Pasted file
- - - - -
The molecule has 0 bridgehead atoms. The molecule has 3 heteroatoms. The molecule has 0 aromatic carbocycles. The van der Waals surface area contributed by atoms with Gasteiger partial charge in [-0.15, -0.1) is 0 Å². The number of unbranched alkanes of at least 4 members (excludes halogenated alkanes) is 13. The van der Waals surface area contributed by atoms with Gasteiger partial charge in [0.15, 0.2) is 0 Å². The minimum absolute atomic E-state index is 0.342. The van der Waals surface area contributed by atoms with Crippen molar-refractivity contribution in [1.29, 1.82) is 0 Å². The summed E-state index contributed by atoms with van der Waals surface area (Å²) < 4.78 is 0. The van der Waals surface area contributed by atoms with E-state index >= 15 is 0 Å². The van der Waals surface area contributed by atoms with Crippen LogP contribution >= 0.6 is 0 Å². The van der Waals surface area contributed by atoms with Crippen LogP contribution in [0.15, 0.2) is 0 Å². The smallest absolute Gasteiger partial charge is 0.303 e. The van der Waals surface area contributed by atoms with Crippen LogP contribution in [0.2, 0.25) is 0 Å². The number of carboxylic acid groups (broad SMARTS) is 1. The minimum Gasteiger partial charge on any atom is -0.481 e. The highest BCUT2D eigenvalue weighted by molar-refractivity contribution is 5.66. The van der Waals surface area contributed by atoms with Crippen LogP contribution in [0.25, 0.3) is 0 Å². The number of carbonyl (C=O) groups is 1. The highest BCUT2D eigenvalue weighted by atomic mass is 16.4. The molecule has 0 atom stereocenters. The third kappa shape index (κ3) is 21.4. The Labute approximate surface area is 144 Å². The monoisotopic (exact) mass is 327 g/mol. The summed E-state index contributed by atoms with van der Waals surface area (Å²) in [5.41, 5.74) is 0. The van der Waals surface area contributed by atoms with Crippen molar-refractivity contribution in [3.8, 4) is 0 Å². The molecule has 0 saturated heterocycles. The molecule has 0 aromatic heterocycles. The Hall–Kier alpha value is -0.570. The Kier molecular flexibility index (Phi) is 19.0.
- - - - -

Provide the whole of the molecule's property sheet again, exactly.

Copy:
The molecule has 0 bridgehead atoms. The molecule has 3 heteroatoms. The molecule has 0 aromatic carbocycles. The van der Waals surface area contributed by atoms with Gasteiger partial charge in [-0.15, -0.1) is 0 Å². The number of unbranched alkanes of at least 4 members (excludes halogenated alkanes) is 13. The van der Waals surface area contributed by atoms with Gasteiger partial charge in [0.15, 0.2) is 0 Å². The minimum absolute atomic E-state index is 0.342. The van der Waals surface area contributed by atoms with Crippen molar-refractivity contribution in [1.29, 1.82) is 0 Å². The summed E-state index contributed by atoms with van der Waals surface area (Å²) < 4.78 is 0. The van der Waals surface area contributed by atoms with E-state index >= 15 is 0 Å². The van der Waals surface area contributed by atoms with Crippen LogP contribution >= 0.6 is 0 Å². The van der Waals surface area contributed by atoms with Crippen LogP contribution in [0.15, 0.2) is 0 Å². The smallest absolute Gasteiger partial charge is 0.303 e. The van der Waals surface area contributed by atoms with Crippen LogP contribution in [0.2, 0.25) is 0 Å². The number of carboxylic acid groups (broad SMARTS) is 1. The minimum Gasteiger partial charge on any atom is -0.481 e. The highest BCUT2D eigenvalue weighted by molar-refractivity contribution is 5.66. The van der Waals surface area contributed by atoms with Crippen LogP contribution in [0.25, 0.3) is 0 Å². The number of carbonyl (C=O) groups is 1. The highest BCUT2D eigenvalue weighted by atomic mass is 16.4. The molecule has 0 atom stereocenters. The third kappa shape index (κ3) is 21.4. The Labute approximate surface area is 144 Å². The monoisotopic (exact) mass is 327 g/mol. The summed E-state index contributed by atoms with van der Waals surface area (Å²) in [5.41, 5.74) is 0. The van der Waals surface area contributed by atoms with Crippen molar-refractivity contribution in [3.8, 4) is 0 Å². The molecule has 0 saturated heterocycles. The molecule has 0 aromatic heterocycles. The Hall–Kier alpha value is -0.570. The Kier molecular flexibility index (Phi) is 19.0.